Samsung Display is looking to supply its new Dynamic AMOLED foldable panel to third-party smartphone manufacturers, claims a report from South Korean ETNews. Apparently, the OEM shipped sample units of its foldable display to both Apple and Google in an attempt to secure them as clients, which indicates there's a possibility that both tech giants might release new devices with bendable screens in the near future.
The report mentions Samsung Display is capable of manufacturing 200,000 Dynamic AMOLED foldable panels every month, or 2.4 million units per year. The Samsung Galaxy Fold isn't expected to cover this figure because it will be marketed as a luxury device accompanied by a high price tag, so it won't match more conventional devices like the Samsung Galaxy S10 in terms of shipments; not even close.
But Samsung Display is reportedly willing to expand its foldable display production capacity at up to 10 million units per year, assuming that demand for the technology will increase. Until then, the tech giant's display arm is looking for more clients to secure sales for the 2.4 million yearly units, and sample units have already been sent to Apple and Google.
ETNews claims that these sample displays have a 7.2-inch diagonal, making them 0.1-inch smaller than the panel employed by the Samsung Galaxy Fold. That's not to say that Apple and Google are necessarily planning on launching 7.2-inch foldable smartphone-tablet hybrids. There's no information as to whether Samsung secured either one of the two companies as new clients for its foldable screen technology, so only time will tell if the Korean OEM's efforts will bear fruit.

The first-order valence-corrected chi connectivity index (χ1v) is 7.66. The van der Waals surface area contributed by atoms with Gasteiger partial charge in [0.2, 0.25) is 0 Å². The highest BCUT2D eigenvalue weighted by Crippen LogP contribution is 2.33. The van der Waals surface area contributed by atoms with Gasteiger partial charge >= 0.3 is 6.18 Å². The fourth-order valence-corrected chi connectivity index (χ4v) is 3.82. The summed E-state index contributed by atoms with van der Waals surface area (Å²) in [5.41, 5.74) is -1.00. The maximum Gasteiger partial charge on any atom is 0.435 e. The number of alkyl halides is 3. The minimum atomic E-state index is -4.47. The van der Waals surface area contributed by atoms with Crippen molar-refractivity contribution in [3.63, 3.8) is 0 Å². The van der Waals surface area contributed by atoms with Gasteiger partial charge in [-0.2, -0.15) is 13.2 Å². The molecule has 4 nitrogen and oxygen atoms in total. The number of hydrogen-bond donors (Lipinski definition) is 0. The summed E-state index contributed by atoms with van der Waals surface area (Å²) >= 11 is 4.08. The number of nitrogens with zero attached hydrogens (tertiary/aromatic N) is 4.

The report also mentioned that Samsung Display sent sample panels to both Huawei and OPPO last year, however, according to at least one recent report, the AMOLED panel adopted by the Huawei Mate X comes from China-based BOE Technology, not Samsung's display arm.
In the meantime, Google has given up on the Android tablet segment and shifted its focus on Chrome OS-powered notebooks and convertibles, but perhaps the tech giant is considering joining this emerging foldable segment, which could mean that Android OS might evolve to encompass new features designed specifically for the new form factor. Samsung revealed previously that it worked together with Google to bring App Continuity to the Galaxy Fold, so Google already has some experience with the concept.
As for Apple, the OEM's iPads are still going relatively strong especially compared to the declining Android tablet market, so it's somewhat difficult to believe that the Cupertino-giant would be interested in creating a smartphone-tablet hybrid and risk cannibalizing its iPad sales. On the other hand, the OEM could technically come up with its own design based on foldable screens, one which would focus less on the smartphone part and more on redefining the tablet. After all, the Samsung Galaxy Fold without the secondary 4.6-inch exterior screen would technically be just a foldable tablet because it keeps the 7.3-inch panel on the inside and opens like a book.
It remains to be seen if the foldable form factor will gain enough traction so that more OEMs will jump on the bandwagon and Samsung Display will be willing to increase its manufacturing capacity. For now, the OEM seems to be looking for additional clients.